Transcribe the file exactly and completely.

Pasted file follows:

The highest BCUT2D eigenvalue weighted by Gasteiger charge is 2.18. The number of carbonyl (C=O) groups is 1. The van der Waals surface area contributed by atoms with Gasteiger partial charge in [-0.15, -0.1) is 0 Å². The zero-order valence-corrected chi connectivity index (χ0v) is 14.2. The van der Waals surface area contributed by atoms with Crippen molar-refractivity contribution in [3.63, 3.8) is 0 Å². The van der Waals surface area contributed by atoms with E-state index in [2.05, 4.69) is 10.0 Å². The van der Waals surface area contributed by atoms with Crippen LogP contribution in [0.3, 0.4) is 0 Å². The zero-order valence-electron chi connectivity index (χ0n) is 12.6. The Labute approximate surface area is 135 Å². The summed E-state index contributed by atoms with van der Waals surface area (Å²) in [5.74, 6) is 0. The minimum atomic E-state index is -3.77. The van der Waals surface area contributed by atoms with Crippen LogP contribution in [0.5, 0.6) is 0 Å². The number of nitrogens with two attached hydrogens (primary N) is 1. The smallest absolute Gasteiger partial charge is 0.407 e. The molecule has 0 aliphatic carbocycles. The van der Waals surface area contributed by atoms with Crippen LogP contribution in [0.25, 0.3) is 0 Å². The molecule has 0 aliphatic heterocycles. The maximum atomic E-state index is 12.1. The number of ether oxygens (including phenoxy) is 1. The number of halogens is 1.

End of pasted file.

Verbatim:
The highest BCUT2D eigenvalue weighted by Gasteiger charge is 2.18. The number of carbonyl (C=O) groups is 1. The van der Waals surface area contributed by atoms with Gasteiger partial charge in [-0.15, -0.1) is 0 Å². The zero-order valence-corrected chi connectivity index (χ0v) is 14.2. The van der Waals surface area contributed by atoms with Crippen molar-refractivity contribution in [3.63, 3.8) is 0 Å². The van der Waals surface area contributed by atoms with E-state index in [2.05, 4.69) is 10.0 Å². The van der Waals surface area contributed by atoms with Crippen LogP contribution in [0.3, 0.4) is 0 Å². The zero-order valence-electron chi connectivity index (χ0n) is 12.6. The Labute approximate surface area is 135 Å². The summed E-state index contributed by atoms with van der Waals surface area (Å²) in [5.74, 6) is 0. The minimum atomic E-state index is -3.77. The van der Waals surface area contributed by atoms with Crippen LogP contribution in [0.5, 0.6) is 0 Å². The number of nitrogens with two attached hydrogens (primary N) is 1. The smallest absolute Gasteiger partial charge is 0.407 e. The molecule has 0 aliphatic carbocycles. The van der Waals surface area contributed by atoms with Crippen LogP contribution in [0.25, 0.3) is 0 Å². The molecule has 0 aliphatic heterocycles. The maximum atomic E-state index is 12.1. The number of ether oxygens (including phenoxy) is 1. The number of halogens is 1.